Wednesday, May 09, 2012

PolitiFact pimps NPR's Brendan Nyhan puffery

The truth-hustlers at PolitiFact have invoked fellow truth-hustler Brendan Nyhan to undergird their self-serving narrative of special expertise in divining the truth.

Who doesn't remember Bill Adair defending PolitiFact's 2011 "Lie of the Year" award based on the fact that most people live in a partisan echo chamber?

National Public Radio indulged its Nyhan fetish again under the story heading "Partisan Psychology: Why Do People Choose Political Loyalties Over Facts?"

Try this representative sample:
The flipped perceptions on gas prices isn't an aberration, said Dartmouth College political scientist Brendan Nyhan. On a range of issues, partisans seem partial to their political loyalties over the facts. When those loyalties demand changing their views of the facts, he said, partisans seem willing to throw even consistency overboard.
Nyhan and Reifler (as they regularly seem to do) fail to take into account the complexity of political issues.  Many things affect gas prices, and partisans and non-partisans alike will adopt complex explanations for changes in the price of gas.  Survey data such as that used by Nyhan strips away subtleties and slots the answers into a narrow set of choices.  Most and perhaps all of the difference noted between the apparent change in party belief probably results from simply placing greater emphasis on one aspect of the issue, almost as though people have a natural ability to sell used cars.  If the car isn't better because of outstanding gas mileage then it's better because of large trunk capacity.  Likewise the presidential role in setting gas prices gets communicated according to a favorable narrative.  And it doesn't necessarily mean that the person selling the apparently inconsistent narrative doesn't understand the truth.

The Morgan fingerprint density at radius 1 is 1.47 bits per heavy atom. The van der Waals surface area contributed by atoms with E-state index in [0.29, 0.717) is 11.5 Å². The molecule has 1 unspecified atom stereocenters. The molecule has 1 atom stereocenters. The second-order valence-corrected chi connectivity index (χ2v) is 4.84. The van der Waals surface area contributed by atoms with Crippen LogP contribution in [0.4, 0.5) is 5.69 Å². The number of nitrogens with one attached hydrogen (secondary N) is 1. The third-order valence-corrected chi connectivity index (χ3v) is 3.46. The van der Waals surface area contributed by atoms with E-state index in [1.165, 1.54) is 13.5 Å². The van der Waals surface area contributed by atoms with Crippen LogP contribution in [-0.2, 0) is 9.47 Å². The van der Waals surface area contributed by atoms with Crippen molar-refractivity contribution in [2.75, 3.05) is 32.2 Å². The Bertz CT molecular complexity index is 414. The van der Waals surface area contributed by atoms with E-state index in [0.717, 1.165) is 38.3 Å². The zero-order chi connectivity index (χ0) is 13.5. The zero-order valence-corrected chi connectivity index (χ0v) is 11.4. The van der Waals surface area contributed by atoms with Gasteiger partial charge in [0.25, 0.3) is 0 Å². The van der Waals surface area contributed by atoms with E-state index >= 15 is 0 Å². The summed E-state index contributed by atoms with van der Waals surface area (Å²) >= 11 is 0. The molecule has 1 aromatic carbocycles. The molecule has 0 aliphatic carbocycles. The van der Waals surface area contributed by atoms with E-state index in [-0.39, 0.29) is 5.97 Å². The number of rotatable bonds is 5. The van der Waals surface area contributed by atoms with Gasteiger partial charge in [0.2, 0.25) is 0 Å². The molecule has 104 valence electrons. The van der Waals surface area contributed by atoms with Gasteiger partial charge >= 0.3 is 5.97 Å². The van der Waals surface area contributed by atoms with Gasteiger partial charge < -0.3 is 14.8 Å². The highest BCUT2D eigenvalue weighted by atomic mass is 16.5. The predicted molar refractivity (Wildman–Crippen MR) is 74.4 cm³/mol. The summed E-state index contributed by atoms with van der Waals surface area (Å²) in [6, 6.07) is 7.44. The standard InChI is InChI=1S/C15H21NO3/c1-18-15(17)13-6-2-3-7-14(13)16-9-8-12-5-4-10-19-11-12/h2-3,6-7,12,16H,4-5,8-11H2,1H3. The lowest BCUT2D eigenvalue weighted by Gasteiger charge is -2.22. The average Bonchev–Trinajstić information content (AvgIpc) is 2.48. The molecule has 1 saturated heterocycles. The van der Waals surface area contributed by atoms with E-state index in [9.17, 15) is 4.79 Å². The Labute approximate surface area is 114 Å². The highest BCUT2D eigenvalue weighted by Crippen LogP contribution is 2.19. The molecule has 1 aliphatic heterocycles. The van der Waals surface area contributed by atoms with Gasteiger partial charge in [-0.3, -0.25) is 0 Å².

Don't buy a used car from Nyhan and Reifler, by the way.


  1. My favorite part was this:

    "Nyhan also contrasted the outrage in 2004 among Democrats who felt that Bush was politicizing the Sept. 11, 2001, attacks for political gain, and the outrage today among Republicans who feel the Obama re-election campaign is exploiting the killing of Osama bin Laden.

    "The whole political landscape has flipped," Nyhan said."

    In order for anything to be flipped, the specifics must be the same. Nyhan gives no weight to the notion that perhaps Bush did NOT politicize 9/11, while perhaps Obama IS using the OBL killing for political gain, or vice versa. The actual differences between the two and our value judgements of each individual situation are what motivates the outrage.

    Nyhan is taking an apple and an orange and calling it the emperors new banana that only diviners of reality like himself can see.

  2. Putting the "political" in Political Science pretty much since he started.


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